Petition demands council take action over potentially hazardous palm tree

Jo Dickson and Maurice Grant started the petition. Photo: Geoff Sloan
Jo Dickson and Maurice Grant started the petition. Photo: Geoff Sloan
A petition demanding Christchurch City Council take action over a potentially hazardous palm tree in Shirley has garnered more than 105 signatures.

Residents Jo Dickson and Maurice Grant submitted the petition to the city council over their inaction to fix the broken planter box the tree sits in for the last six years.

The box, at the Palm Drive and Laguna Gardens intersection, has cracks along the side of it.

Residents are concerned that the tree could fall onto nearby pedestrians and cars at any moment.

But city council city streets maintenance manager Mark Pinner said the stability of the tree was currently of no concern as it did not present any immediate danger to road users.

The palm tree on the corner of Palm Drive and Laguna Gardens. Photo: Geoff Sloan
The palm tree on the corner of Palm Drive and Laguna Gardens. Photo: Geoff Sloan
Dickson was told by the city council that funding had been set aside to fix the box in 2015, but she said no work has been done since.

“It’s just frustrating. A lot of people have said if we were on the other side of town, it probably would’ve been fixed already,” she said.

“It’s been put in the too-hard basket. The palm tree is in good condition, and they [council] say it was the roots that caused it.”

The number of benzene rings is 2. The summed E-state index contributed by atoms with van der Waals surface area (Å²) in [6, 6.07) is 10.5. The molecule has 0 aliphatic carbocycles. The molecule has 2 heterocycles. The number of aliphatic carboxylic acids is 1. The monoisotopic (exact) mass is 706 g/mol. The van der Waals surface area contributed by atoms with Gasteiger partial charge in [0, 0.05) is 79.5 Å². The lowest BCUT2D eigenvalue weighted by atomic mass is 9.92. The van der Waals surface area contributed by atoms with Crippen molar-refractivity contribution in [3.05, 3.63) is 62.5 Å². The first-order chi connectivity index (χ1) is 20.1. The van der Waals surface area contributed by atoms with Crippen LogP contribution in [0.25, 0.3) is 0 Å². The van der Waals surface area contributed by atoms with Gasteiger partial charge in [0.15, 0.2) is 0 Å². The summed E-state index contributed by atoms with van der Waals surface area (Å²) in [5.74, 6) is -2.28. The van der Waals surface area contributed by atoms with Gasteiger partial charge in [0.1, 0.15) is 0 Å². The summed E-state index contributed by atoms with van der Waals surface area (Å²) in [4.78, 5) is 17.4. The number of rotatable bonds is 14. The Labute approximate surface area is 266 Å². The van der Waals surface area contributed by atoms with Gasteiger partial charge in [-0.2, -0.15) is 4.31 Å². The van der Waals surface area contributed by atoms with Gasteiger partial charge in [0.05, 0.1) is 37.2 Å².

Last year the Papanui-Innes Community Board requested council staff to consider a range of options, such its removal, repair or replacement.

Photo: Geoff Sloan
Photo: Geoff Sloan
However, the city council decided to defer the decision on the tree’s future to the urban development and transport committee due to the costs involved.

Residents said they did not want the tree removed, or for it to be placed directly into the ground instead, like others in the area. But council staff said this would compromise the structural integrity of the tree.

Dickson feared the city council would delay work for another six to eight years, which was why she started the petition in order for them to take action within the next few months.

Said Pinner: “As this feature is unique to this location, council were informed of the costs which are between $20,000 and $40,000.

“An arborist inspected the tree and was judged to be in good health. The planter box walls are relatively low, and in a few cases, rotated slightly due to root growth.”

Dickson will be speaking more about the issue at the Urban Development and Transport Committee’s meeting next Wednesday.







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